Featured Research

from universities, journals, and other organizations

Grafted watermelon plants take in more pesticides

Date:
January 26, 2012
Source:
American Chemical Society
Summary:
The widely used farm practice of grafting watermelon and other melon plants onto squash or pumpkin rootstocks results in larger amounts of certain pesticides in the melon fruit, scientists are reporting in a new study. Although only low amounts of pesticides appeared in the fruit in the study, the scientists advise that commercial farmers use "caution" when grafting watermelon plants to squash.

The widely used farm practice of grafting watermelon and other melon plants onto squash or pumpkin rootstocks results in larger amounts of certain pesticides in the melon fruit, scientists are reporting in a new study. Although only low amounts of pesticides appeared in the fruit in the study, the scientists advise that commercial farmers use "caution" when grafting watermelon plants to squash in a report that appears in ACS' Journal of Agricultural and Food Chemistry.

Mehmet Isleyen and colleagues explain that farmers graft watermelon and other fruits onto the roots of gourd plants because it makes the fruit more resistant to diseases. In Turkey, where the group did the study, more than 95 percent of watermelons grow from grafted seedlings. Although the gourds are hardier, previous research has shown they accumulate pesticides called organochlorines. Organochlorines have been widely banned because of concerns about their effects on human health and wildlife. Despite the fact that their remnants can linger in the soil for decades, some organochlorines remain in use. While traditional watermelon plants do not take up these compounds, the researchers wanted to resolve uncertainty about watermelon grown on the roots of plants in the squash family.

The group grew common Turkish watermelon-squash graft seedlings in soil taken from a farming region there. They tested the roots, stems, leaves and fruit of the plants and found that organochlorine levels were as much as 140 times higher in the stems of squash-grafted watermelons than in intact watermelons. However, while still urging caution, the group notes that these levels are 6-12 times lower than accepted limits of the pesticides in produce in the U.S. and Turkey.

The authors acknowledge funding from The Scientific and Technological Research Council of Turkey.


Story Source:

The above story is based on materials provided by American Chemical Society. Note: Materials may be edited for content and length.


Journal Reference:

  1. Mehmet Isleyen, Pinar Sevim, Jason C. White. Accumulation of Weathered p,p′-DDTs in Grafted Watermelon. Journal of Agricultural and Food Chemistry, 2012; 120118104919000 DOI: 10.1021/jf204150s

Cite This Page:

American Chemical Society. "Grafted watermelon plants take in more pesticides." ScienceDaily. ScienceDaily, 26 January 2012. <www.sciencedaily.com/releases/2012/01/120125101952.htm>.
American Chemical Society. (2012, January 26). Grafted watermelon plants take in more pesticides. ScienceDaily. Retrieved April 24, 2014 from www.sciencedaily.com/releases/2012/01/120125101952.htm
American Chemical Society. "Grafted watermelon plants take in more pesticides." ScienceDaily. www.sciencedaily.com/releases/2012/01/120125101952.htm (accessed April 24, 2014).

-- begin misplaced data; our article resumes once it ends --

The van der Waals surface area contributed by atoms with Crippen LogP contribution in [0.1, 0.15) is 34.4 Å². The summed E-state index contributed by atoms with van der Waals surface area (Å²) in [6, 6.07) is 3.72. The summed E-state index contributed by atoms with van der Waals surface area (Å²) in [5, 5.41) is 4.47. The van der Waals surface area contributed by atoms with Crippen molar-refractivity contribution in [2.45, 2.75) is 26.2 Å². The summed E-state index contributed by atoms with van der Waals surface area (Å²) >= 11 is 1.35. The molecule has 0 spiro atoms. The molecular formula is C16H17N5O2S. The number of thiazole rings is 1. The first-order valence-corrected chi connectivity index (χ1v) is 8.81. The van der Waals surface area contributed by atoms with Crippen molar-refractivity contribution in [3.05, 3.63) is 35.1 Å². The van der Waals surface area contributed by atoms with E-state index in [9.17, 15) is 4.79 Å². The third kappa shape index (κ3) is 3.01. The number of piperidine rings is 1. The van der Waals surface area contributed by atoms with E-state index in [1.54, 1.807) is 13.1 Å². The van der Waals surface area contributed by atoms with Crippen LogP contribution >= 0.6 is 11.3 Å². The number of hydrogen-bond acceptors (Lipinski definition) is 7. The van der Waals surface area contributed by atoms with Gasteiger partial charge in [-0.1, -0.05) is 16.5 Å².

Share This



More Plants & Animals News

Thursday, April 24, 2014

Featured Research

from universities, journals, and other organizations


Featured Videos

from AP, Reuters, AFP, and other news services

Deadly Fungus Killing Bats, Spreading in US

Deadly Fungus Killing Bats, Spreading in US

AP (Apr. 24, 2014) A disease that has killed more than six million cave-dwelling bats in the United States is on the move and wildlife biologists are worried. White Nose Syndrome, discovered in New York in 2006, has now spread to 25 states. (April 24) Video provided by AP
Powered by NewsLook.com
Blood From World's Oldest Woman Suggests Life Limit

Blood From World's Oldest Woman Suggests Life Limit

Newsy (Apr. 24, 2014) Scientists say for the extremely elderly, their stem cells might reach a state of exhaustion. This could limit one's life span. Video provided by Newsy
Powered by NewsLook.com
Raw: Kangaroo Rescued from Swimming Pool

Raw: Kangaroo Rescued from Swimming Pool

AP (Apr. 24, 2014) A kangaroo was saved from drowning in a backyard suburban swimming pool in Australia's Victoria state on Thursday. Australian broadcaster Channel 7 showed footage of the kangaroo struggling to get out of the pool. (April 24) Video provided by AP
Powered by NewsLook.com
Could Marijuana Use Lead To Serious Heart Problems?

Could Marijuana Use Lead To Serious Heart Problems?

Newsy (Apr. 24, 2014) A new study says marijuana use could lead to serious heart-related complications. Video provided by Newsy
Powered by NewsLook.com

Search ScienceDaily

Number of stories in archives: 140,361

Find with keyword(s):
Enter a keyword or phrase to search ScienceDaily for related topics and research stories.

Save/Print:
Share:

Breaking News:
from the past week

In Other News

... from NewsDaily.com

Science News

Health News

Environment News

Technology News



Save/Print:
Share:

Free Subscriptions


Get the latest science news with ScienceDaily's free email newsletters, updated daily and weekly. Or view hourly updated newsfeeds in your RSS reader:

Get Social & Mobile


Keep up to date with the latest news from ScienceDaily via social networks and mobile apps:

Have Feedback?


Tell us what you think of ScienceDaily -- we welcome both positive and negative comments. Have any problems using the site? Questions?
Mobile: iPhone Android Web
Follow: Facebook Twitter Google+
Subscribe: RSS Feeds Email Newsletters
Latest Headlines Health & Medicine Mind & Brain Space & Time Matter & Energy Computers & Math Plants & Animals Earth & Climate Fossils & Ruins